As I have mentioned in previous work, I am currently a graduate student in the Digital Learning and Leading program at Lamar University. On beginning the DLL program, I knew that we would be required to develop an eportfolio as evidence of our learning. While I was excited to be able to do this, I was hesitant due to my inexperience in building a personal website. I had little experience blogging about personal learning, struggles, and successes with each assignment. Upon enrolling in the first course, Concepts of Educational Technology, I wanted to get a jump start right away to begin building that eportfolio with the very first assignment.  I have really enjoyed the process of not only watching my own growth, but it has truly built my confidence in a way that wasn’t there before in this particular area. Building an eportfolio has challenged me to reflect on exactly who my audience is, and who they will be as my work continues to grow beyond the DLL program.

In my current course, Applying Educational Technology, we have been asked to reflect on our reflections, and blog about those reflections.  As this may sound redundant, it is actually quite intriguing. At first, I struggled with the fear of feeling exposed. In this program, we have weekly discussion posts that we will share safely within our cohort.  This is comforting because we know that we are essentially a team working toward a common goal, so when we discuss issues with one another, it feels safe. Now, we are being asked to be brave and share our voice through an online reflection.  I must admit that I have often stared at my computer screen with a blinking cursor demanding my response as though it is tapping its foot, out of patience and out of time.

With all of this said, below are three main takeaways in my experience with building an eportfolio.

Keep It Authentic

My eportfolio is essentially a living reflection of myself within the digital world.  It captures my beginning without the expectation of an end. An eportfolio allows permission to grow, and to engage within that growth online while collaborating with others.  It opens the opportunity for uniqueness to radiate within every aspect and detail of my platform. In the Digital Learning and Leading program, we are encouraged to approach every assignment through the COVA framework.  It promotes a foundation for the learner to choose, own, and develop their voice to showcase their learning which then establishes an authentic learning environment.  At the end of the day, my eportfolio belongs to me, and is a reflection of my presence in a world I hope to leave better than I found it.  As Allison Fallon would eloquently put it, “you have everything you need to begin. You are not starting with nothing. You are starting with YOU-the very most important thing you could have, and all you need to do is begin” (Fallon, 2016).  For more information on getting started with an authentic eportfolio, see Getting Started Tips and COVA.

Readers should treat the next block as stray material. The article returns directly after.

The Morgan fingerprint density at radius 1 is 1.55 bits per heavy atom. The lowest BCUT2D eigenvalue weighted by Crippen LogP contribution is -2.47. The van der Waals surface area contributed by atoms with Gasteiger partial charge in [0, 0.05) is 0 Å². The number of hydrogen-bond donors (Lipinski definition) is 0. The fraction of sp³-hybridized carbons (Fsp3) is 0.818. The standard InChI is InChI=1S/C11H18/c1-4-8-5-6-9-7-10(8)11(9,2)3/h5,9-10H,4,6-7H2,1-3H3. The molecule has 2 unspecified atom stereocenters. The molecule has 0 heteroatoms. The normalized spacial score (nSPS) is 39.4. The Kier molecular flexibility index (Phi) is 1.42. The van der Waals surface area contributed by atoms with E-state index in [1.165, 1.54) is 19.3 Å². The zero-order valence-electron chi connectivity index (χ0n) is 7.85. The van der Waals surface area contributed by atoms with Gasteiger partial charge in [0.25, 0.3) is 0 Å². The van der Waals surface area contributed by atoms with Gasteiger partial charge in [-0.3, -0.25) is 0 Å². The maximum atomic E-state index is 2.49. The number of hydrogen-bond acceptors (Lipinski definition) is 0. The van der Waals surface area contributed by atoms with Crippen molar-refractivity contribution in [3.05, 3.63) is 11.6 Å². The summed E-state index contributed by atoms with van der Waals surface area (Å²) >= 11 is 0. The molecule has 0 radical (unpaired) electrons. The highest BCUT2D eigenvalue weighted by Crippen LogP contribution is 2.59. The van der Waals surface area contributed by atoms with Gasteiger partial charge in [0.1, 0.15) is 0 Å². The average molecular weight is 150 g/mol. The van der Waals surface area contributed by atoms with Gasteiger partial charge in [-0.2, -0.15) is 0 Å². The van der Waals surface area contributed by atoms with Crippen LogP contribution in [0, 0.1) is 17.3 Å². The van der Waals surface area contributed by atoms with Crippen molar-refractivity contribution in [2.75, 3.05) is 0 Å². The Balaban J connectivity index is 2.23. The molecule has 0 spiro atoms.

Collaborate With Others

We are built for community.  Humans need connection, it is written in our hearts.  We desire this connection not only face to face, but online as well.  We live in an era where so much of our personal lives are posted online through social media.  It is clearly important that the majority of us desire to connect with one another through a balance of both in person and online networks. Developing an eportfolio connects like-minded individuals together, and paves an influential path that surpasses beyond what we could do in person. Having an online presence connects us to international colleagues, and challenges us to develop new perceptions about the world that we share with one another.  I have joined several incredible learning networks that have been influential within my own pedagogy within the first few weeks of the DLL program. Joining learning networks helped me feel less alone in failure, and provided mutual celebration in successes.  For more information on networking, see Professional Learning Networks.

Cultivate a Growth Mindset

With this being my first eportfolio I had ever attempted to create, it was as equally as intimidating as it was exciting.  For every success, there was a failure that preceded. In my first course with the DLL program, we were asked to read Mindset by Carol Dweck.  This book helped us as learners recognize our fixed mindset and growth mindset voices, as well as build a foundation that is safe to fail forward.  It is about learning, and the process of learning how to learn that generates success. Success is not a destination, but the journey along the way.  One of the most powerful takeaways from Dweck would be her emphasis on the word “yet” (Dweck, 2006).  Yet gives us permission to fail. It provides resilience in our attempts. Just because we haven’t reached our destination, doesn’t mean we never will.  Sometimes when I feel stuck, I refer to these words that are so simple yet powerful by Arthur Ashe, “start where you are. Use what you have. Do what you can” (Ashe, N.D.).


I am excited to continue showcasing, reflecting, and producing evidence of learning through this platform.  I also look forward to connecting to like-minded colleagues around the globe. This is a unique time to be an educator, for we have more tools now through technology than ever before.


Fallon, A. (2016, January).  What no one ever says about new beginnings.

Harapnuik, D. (2016, March).  EDLD 5303 Getting started tips.

Harapnuik, D. (2019). COVA.

Dweck, C. S. (2006). Mindset: The new psychology of success. Ballantine Books.

Ashe, A. (N.D.).  Retrieved from

Leave a Reply

Fill in your details below or click an icon to log in: Logo

You are commenting using your account. Log Out /  Change )

Facebook photo

You are commenting using your Facebook account. Log Out /  Change )

Connecting to %s